Here are some tips when switching medical aids, or moving to a new medical aid plan:
You can only upgrade to a better plan at a certain time of the year
Members of open medical schemes can switch to a new medical scheme at any time, although you may be subject to waiting periods on the new medical scheme. These waiting periods will be based on the period that you have belonged to a medical scheme, and your answers to underwriting questions.
Members can downgrade their plan choice within their existing medical scheme at any point in time. You have the option to upgrade your plan choice annually on 1 January. Plan upgrades at any other time during the year is not allowed, to protect members against the costs of selective upgrades.
Whether a member is considering an alternative medical scheme, or a change of plan in their current scheme, it is advisable to contact your financial adviser, who can advise you on your available options.
Factors to consider if you are downgrading to a less expensive option
The most critical consideration is the medical needs of the member and their family. Although a plan downgrade may save you monthly contributions, the additional out-of-pocket expenses to continue to meet the medical needs of your family must be considered as well.
Members should consider network options, since these typically offer the same benefits, but within a defined network of healthcare facilities and healthcare professionals. Network options also offer a discounted contribution based on the network efficiencies.
Members who do decide to downgrade their plan choice must be fully aware of the impact it will have on their future cover for healthcare. This may include lower levels of day-to-day healthcare services, or lower levels of cover for major medical expenses like cancer and medical emergencies. Members should make alternative provision for the financial impact this may have.
Financial advice is critical for this decision – it may be possible to maintain the same plan choice by allowing an accredited financial planner to reconsider the cost of the member’s entire financial planning portfolio, including life and disability insurance, and not just the healthcare component of that.
Crucial factors to consider before joining a medical aid
The considerations are the same as for an existing member who is considering a change in plan, i.e. medical needs, network options and provision for benefits not available on the plan they can afford.
What factors to look for in a new plan, but still with the same medical aid company? For e.g. if you haven’t been to the GP in a year and are in top health, what should you consider?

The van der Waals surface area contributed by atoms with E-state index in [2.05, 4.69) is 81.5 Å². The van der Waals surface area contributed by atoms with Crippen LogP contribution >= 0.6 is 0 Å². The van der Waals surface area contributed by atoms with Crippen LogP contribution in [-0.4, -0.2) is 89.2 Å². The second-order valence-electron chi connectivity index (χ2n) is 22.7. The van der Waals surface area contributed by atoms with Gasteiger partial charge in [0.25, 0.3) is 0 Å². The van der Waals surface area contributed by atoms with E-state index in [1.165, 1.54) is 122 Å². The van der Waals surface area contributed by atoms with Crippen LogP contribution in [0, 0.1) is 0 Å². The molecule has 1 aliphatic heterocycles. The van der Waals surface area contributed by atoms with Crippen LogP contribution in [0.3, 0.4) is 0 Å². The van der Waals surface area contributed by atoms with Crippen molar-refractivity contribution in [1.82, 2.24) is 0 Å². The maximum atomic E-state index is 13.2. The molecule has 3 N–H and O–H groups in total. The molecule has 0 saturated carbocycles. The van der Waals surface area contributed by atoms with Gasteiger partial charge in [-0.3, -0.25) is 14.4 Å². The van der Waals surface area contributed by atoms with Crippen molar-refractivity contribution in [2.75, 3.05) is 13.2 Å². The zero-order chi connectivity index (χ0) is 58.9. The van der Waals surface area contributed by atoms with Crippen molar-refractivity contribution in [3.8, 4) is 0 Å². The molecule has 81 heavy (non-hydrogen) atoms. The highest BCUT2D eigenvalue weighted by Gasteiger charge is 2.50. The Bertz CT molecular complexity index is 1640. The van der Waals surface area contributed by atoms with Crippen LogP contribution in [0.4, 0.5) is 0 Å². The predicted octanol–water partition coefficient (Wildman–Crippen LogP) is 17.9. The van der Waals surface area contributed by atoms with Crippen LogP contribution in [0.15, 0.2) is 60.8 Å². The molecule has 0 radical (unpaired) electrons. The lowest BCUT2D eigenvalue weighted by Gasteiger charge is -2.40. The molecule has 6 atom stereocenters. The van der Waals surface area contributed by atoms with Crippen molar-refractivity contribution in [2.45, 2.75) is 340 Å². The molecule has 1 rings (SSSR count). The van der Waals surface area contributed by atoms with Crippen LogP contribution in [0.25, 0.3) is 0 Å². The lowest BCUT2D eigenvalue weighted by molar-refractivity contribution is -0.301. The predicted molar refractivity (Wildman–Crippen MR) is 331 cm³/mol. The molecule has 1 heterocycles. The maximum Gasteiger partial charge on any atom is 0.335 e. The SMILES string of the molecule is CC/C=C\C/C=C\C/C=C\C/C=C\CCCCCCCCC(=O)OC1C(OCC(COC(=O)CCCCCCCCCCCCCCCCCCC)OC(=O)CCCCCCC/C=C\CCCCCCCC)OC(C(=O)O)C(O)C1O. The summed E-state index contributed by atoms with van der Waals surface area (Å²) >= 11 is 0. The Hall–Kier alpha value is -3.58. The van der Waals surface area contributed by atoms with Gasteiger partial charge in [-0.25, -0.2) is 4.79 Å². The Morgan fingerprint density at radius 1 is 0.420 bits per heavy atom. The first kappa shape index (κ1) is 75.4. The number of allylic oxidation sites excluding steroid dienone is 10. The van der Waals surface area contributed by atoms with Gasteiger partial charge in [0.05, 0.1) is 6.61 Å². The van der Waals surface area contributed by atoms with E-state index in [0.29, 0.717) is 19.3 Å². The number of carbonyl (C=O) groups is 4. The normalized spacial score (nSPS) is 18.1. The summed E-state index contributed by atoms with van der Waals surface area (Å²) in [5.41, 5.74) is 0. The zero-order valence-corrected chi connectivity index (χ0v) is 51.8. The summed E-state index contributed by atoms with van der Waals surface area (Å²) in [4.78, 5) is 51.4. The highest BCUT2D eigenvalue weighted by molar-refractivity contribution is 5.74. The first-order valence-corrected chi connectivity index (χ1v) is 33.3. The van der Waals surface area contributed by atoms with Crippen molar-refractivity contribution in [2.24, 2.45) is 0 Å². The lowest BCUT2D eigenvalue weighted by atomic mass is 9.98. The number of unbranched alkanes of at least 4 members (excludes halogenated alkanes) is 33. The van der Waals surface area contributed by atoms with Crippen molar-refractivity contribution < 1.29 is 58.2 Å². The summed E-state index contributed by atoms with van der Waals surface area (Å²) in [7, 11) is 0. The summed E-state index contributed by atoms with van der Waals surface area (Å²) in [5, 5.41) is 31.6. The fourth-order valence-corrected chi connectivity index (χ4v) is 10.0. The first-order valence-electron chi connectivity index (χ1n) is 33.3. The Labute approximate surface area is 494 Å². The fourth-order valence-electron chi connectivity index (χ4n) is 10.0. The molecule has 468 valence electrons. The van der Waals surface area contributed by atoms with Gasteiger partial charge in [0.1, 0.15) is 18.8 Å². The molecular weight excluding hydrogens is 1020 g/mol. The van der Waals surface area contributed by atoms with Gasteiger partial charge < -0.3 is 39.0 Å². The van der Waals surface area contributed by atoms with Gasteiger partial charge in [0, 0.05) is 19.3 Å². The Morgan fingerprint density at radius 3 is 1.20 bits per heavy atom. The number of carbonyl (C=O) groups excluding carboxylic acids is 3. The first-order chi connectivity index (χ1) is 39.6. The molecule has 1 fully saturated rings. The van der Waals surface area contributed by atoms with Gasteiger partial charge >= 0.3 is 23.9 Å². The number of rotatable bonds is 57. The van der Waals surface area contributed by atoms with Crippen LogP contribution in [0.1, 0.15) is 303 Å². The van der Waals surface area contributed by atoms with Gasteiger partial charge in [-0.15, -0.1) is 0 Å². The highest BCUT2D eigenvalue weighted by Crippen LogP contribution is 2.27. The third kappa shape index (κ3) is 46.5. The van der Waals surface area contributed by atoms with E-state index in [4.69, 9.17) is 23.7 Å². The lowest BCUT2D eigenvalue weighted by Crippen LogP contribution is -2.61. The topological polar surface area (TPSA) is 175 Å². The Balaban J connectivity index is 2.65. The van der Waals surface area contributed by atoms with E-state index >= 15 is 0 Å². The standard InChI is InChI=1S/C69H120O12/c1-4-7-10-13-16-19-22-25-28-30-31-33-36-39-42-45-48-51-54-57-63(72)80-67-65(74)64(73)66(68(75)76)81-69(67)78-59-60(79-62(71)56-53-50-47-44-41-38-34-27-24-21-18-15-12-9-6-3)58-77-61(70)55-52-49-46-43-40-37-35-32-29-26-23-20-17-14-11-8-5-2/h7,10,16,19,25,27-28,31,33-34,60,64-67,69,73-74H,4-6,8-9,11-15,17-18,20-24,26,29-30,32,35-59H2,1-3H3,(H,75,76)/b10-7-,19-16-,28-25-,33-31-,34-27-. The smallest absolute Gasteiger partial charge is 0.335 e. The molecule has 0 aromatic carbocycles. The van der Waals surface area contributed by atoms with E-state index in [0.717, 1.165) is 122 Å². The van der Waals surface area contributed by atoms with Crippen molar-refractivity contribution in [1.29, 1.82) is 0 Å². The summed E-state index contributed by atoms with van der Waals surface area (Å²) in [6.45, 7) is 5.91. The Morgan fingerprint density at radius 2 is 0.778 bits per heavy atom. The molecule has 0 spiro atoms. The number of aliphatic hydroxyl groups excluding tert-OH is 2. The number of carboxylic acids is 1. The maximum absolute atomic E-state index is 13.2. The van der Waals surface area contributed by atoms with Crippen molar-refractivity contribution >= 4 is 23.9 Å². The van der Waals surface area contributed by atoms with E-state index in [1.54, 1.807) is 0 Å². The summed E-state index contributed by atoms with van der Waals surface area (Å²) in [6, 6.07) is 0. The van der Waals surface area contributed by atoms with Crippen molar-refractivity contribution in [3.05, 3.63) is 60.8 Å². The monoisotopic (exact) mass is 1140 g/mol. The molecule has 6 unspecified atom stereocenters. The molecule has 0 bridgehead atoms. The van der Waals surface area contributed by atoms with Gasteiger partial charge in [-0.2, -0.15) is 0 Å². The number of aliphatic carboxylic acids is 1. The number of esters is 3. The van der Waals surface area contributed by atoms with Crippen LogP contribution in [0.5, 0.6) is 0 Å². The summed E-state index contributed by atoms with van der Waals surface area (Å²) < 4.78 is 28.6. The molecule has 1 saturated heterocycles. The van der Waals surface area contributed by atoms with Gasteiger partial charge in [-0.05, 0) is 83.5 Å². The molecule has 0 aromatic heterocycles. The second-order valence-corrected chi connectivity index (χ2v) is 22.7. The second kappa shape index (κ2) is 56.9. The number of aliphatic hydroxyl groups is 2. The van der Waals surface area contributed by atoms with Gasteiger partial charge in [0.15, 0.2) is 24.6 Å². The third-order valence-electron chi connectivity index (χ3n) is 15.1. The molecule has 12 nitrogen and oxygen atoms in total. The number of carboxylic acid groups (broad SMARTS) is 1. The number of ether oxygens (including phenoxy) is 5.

Members that move to a plan with lower levels of cover for day-to-day healthcare services on the basis of their current health must be aware of the impact the move may have on their cover for major medical expenses, including cancer. Although you may save in contributions, you may compromise yourself when it comes to the cover for really expensive medical events that are not really related to your current levels of health.
What depletes your savings account and how to avoid this
The items that can deplete your medical savings account, or lead to avoidable co-payments and out-of-pocket expenses include: visiting doctors, pharmacies and healthcare professionals outside the network covered by the member’s plan; claiming for over-the-counter medicines; and doctors that charge above the rate covered by the medical scheme.
Discovery Health Medical Scheme provides members with digital and telephonic services to locate a healthcare provider whose services are covered in full by their plan.
Medical aid in South Africa provides financial cover for medical expenses for members who pay a monthly contribution for this cover.
Medical aid covers members’ healthcare costs such as hospitalisation, treatments and medicine. These costs are covered according to the rules of the medical scheme and the member’s medical aid plan type. These rules ensure that members are fairly cared for.
All medical schemes in South Africa are governed in accordance with the Medical Schemes Act 131 of 1998, and are regulated by the Council of Medical Schemes.
Medical aid contributions are paid to medical aid schemes (including Discovery Health Medical Scheme) and are pooled and safeguarded. These schemes are operated on a not-for-profit basis.